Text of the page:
It was quite possibly THE line that would completely change the 90s toy market because it was the first one to really embrace the infamous Bat-Variant. Mattel had been conning parents into pretty much buying the same toy over and over again for years, Kenner (now owned by Hasbro) took that a step further in 1990 by releasing four Batmen all the same exact sculpt only in four different color schemes with different accessories.  There was the standard all black, a comic-esque blue and grey, a two-tone blue version, and lastly a bright gold one.  The line would eventually see Bruce Wayne complete with a removable Batman costume sporting a spot-on likeness of Michael Keaton.  After Kenner’s The Dark Knight Collection ran its course it was followed by a what was essentially the exact same line under the Batman Returns logo.  Once again a bevy of Bat-variants ensued with wild accessories and even wilder costumes.  I seem to recall my brother had one in neon yellow.



Hot Toys

Things were quite on the Keaton Batman front for a long time after the Returns line died out.  But that all changed in 2012 when Hot Toys released their Michael Keaton Batman. The movie Batman I’d been wanting since I was five.  Given a five-year-old would’ve obliterated this toy in a matter of hours.  The figure sports a rubber suit much like the actor did in the film, and came packaged with a slew of interchangeable hands, as well as the Bat-grapple, line-launcher gauntlet, smoke pellets, and of course the trusty Batarang. But perhaps my favorite part are the removable face “plates” allowing you to change up your display.  He’s the masterpiece in a series of 1989 Bat-related merchandise… at least for now, because its not over.  Its never over.  Its just something I have to do.




Dark Knight Collection


Filed under Xander Martin

6 responses to “The Dark Knight Collection, Then And Now

  1. i remember very well when the Toy Biz stuff hit. It was odd that this new dark horse company had such a big license, and they were clearly not up to snuff in the product or distribution, the figures were very hard to find. Even as a kid, I could see how inferior they were to Super Powers, but if you wanted a black Batman like the movie, this was your jam.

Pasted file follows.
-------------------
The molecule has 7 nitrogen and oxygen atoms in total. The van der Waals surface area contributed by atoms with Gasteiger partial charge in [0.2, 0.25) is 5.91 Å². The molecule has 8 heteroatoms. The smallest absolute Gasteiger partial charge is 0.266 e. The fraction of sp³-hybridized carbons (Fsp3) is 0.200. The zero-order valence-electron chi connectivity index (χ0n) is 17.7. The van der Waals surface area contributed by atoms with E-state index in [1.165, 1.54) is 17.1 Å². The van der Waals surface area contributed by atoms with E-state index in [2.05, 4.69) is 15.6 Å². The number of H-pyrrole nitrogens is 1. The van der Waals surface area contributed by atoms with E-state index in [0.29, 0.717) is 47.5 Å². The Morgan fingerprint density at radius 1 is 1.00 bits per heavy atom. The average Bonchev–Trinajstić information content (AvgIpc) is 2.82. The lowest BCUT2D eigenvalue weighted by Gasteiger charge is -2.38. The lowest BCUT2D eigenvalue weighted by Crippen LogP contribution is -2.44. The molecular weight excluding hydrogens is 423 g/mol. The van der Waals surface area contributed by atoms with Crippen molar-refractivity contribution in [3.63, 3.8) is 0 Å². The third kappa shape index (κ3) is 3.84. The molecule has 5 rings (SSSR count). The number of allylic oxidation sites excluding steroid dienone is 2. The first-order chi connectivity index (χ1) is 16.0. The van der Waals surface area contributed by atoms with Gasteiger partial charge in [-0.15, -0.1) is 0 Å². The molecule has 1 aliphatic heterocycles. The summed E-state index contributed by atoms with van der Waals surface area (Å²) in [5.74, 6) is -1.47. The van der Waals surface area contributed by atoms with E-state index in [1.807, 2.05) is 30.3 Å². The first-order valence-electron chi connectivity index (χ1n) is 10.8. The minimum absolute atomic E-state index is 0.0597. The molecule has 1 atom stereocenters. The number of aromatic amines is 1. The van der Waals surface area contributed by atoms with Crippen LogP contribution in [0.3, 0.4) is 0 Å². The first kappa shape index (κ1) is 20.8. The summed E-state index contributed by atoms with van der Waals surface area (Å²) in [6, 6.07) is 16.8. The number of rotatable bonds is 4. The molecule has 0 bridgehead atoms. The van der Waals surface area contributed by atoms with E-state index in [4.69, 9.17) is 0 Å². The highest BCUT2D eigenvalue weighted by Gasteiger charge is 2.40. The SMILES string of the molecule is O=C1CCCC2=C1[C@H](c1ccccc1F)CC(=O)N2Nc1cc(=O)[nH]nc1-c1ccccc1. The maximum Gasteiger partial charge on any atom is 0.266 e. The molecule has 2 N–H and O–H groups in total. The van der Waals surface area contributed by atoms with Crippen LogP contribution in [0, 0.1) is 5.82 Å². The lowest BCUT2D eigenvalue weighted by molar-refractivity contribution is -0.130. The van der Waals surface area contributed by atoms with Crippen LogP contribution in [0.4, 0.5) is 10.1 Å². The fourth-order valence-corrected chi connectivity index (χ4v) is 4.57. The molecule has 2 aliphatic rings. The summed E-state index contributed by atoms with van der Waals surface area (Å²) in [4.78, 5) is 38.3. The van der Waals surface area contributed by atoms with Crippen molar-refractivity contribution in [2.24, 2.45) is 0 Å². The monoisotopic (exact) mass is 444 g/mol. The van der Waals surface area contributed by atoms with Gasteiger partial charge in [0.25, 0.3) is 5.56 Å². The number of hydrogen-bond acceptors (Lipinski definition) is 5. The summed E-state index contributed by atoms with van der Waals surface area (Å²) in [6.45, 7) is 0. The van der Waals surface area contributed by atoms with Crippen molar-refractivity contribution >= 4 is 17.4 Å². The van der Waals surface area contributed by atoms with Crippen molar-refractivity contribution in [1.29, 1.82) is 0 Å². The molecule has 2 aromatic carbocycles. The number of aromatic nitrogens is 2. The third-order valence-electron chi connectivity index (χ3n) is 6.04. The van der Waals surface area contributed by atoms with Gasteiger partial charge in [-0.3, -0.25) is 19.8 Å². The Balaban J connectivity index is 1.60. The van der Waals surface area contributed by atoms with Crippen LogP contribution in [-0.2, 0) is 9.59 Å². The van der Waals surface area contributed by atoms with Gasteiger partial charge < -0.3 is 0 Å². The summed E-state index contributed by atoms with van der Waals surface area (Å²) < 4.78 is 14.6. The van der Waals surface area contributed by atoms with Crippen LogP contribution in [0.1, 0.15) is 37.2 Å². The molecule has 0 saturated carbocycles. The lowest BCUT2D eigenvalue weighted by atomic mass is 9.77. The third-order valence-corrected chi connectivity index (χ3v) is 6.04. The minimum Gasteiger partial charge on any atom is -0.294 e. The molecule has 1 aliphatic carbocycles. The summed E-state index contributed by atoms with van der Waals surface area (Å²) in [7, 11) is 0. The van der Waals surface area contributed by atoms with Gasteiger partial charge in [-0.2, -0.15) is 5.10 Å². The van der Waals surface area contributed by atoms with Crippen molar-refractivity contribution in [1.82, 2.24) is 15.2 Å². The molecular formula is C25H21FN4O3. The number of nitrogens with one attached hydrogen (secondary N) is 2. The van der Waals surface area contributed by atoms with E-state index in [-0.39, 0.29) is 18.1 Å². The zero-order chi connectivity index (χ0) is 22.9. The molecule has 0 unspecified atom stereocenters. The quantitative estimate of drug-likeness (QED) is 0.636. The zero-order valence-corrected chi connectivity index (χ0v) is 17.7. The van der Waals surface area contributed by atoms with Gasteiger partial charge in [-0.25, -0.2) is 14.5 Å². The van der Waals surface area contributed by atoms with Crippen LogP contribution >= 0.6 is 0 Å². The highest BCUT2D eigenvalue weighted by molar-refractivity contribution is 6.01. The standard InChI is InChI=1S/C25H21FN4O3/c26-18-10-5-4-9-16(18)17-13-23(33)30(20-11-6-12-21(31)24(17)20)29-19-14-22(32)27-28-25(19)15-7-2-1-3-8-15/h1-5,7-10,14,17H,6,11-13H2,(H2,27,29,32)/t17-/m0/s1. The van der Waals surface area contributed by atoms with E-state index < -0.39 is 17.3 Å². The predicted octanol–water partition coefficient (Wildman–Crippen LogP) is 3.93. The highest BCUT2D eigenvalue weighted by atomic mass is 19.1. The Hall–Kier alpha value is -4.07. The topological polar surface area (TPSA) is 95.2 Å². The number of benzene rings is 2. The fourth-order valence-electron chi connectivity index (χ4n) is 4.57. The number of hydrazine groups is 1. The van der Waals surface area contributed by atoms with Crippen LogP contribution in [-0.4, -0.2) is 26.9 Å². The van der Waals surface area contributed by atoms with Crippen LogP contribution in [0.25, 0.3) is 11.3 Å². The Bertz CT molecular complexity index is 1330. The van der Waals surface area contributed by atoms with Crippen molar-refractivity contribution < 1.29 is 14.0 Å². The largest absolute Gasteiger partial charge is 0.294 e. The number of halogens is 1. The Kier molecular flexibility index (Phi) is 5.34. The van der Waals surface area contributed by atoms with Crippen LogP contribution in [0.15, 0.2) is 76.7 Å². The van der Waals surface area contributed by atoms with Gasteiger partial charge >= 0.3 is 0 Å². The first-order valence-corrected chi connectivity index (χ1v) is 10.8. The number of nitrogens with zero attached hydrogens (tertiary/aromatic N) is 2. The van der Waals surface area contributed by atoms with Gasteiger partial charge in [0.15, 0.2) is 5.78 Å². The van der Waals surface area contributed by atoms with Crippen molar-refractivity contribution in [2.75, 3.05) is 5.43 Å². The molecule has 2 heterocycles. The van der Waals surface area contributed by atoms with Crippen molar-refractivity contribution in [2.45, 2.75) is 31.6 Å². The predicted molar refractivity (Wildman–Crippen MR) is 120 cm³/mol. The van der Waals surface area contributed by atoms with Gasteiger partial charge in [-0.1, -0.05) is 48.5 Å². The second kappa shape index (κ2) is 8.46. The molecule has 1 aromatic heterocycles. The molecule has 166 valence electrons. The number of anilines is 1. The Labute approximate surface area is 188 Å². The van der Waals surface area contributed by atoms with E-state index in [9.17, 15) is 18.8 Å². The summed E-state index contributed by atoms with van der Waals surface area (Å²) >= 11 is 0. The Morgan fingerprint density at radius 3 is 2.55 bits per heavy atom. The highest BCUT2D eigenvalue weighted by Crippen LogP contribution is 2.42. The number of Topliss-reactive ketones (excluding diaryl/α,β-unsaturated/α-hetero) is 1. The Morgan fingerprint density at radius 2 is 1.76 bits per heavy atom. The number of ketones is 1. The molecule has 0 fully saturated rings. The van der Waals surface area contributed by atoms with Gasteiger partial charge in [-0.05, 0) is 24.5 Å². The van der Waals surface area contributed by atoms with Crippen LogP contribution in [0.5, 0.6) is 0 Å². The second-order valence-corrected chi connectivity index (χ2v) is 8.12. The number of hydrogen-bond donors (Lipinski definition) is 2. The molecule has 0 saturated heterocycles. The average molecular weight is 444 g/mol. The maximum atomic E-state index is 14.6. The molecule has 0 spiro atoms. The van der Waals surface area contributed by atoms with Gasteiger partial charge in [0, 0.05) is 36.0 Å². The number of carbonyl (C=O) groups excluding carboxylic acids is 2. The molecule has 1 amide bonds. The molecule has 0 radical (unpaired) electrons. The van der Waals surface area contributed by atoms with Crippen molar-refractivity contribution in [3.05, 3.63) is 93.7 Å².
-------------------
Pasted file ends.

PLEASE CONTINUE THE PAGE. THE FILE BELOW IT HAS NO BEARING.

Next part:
I went through a couple of them because if you pull the belt hook out and let it snap back without the Batarang in place, it will break. Leave it to 1989 Toy Biz to make a figure that you can destroy just by making it do something it naturally does anyway. We took it back to the store and got a rain check. I had lucked out and found one just after the movie came out, and didn’t get another one for months and months.

    I remember when Kenner got the license back, it was pretty clear what had happened there. Still, I remember those 3 nutty Toy Biz Batman figures fondly.

    • Xander Martin

      If I had to guess I’d say Toy Biz acquired (rented) the molds from Hasbro during their Kenner take over and made up some decent prototypes. Then they went to WB and expressed interest likely poking them in the ribs over the fact that they had a potential blockbuster on their hands and no toys to sell.

      Apart from Bats the only TB figure I have is Robin. Next to the Kenner version he’s like a cheap Mexican knockoff. I remember walking into Lionel Playworld and seeing the new Batman stuff. It was obvious the quality had shifted considerably along with old familiar Kenner logo. Hell, those figures actually had the actors likenesses on the package.

  2. Deane Aikins

    What mafia enforcer got TOYBIZ the job? Those figures stretched the definition of “toys”. So very, very bad.

    I loved the Kenner stuff. There are great “rumor-stories” about how they got screwed on the Danny DeVito Penguin sculpt and a rejected Robin figure.

  3. I remember that there was a Robin that looked like the then new design, a pretty decent Catwoman, and the Penguin figure was just a repainted in black Super Powers design…what’s the inside scoop?

  4. Deane Aikins

    Someone in the film, perhaps DeVito’s people, rejected the likeness sculpt at the last minute. Kenner needed a Penguin figure and pulled a repaint from the SUPER POWERS line. I’ve never seen a prototype, which may call this rumor into question. The BATMAN ANIMATED Penguin is darn close, and with a paint job, could be based on DeVito.

    Robin is even more of a rumor, based on the stories that Robin was to be played by Marlon Wayans.

    • Xander Martin

      I always imagined it was the outrage over Burton’s gruesome take on the Penguin that halted any figure actually resembling it.

      I’m still curious to know what line that infamous Batman: Year One Catwoman was supposed to have come from.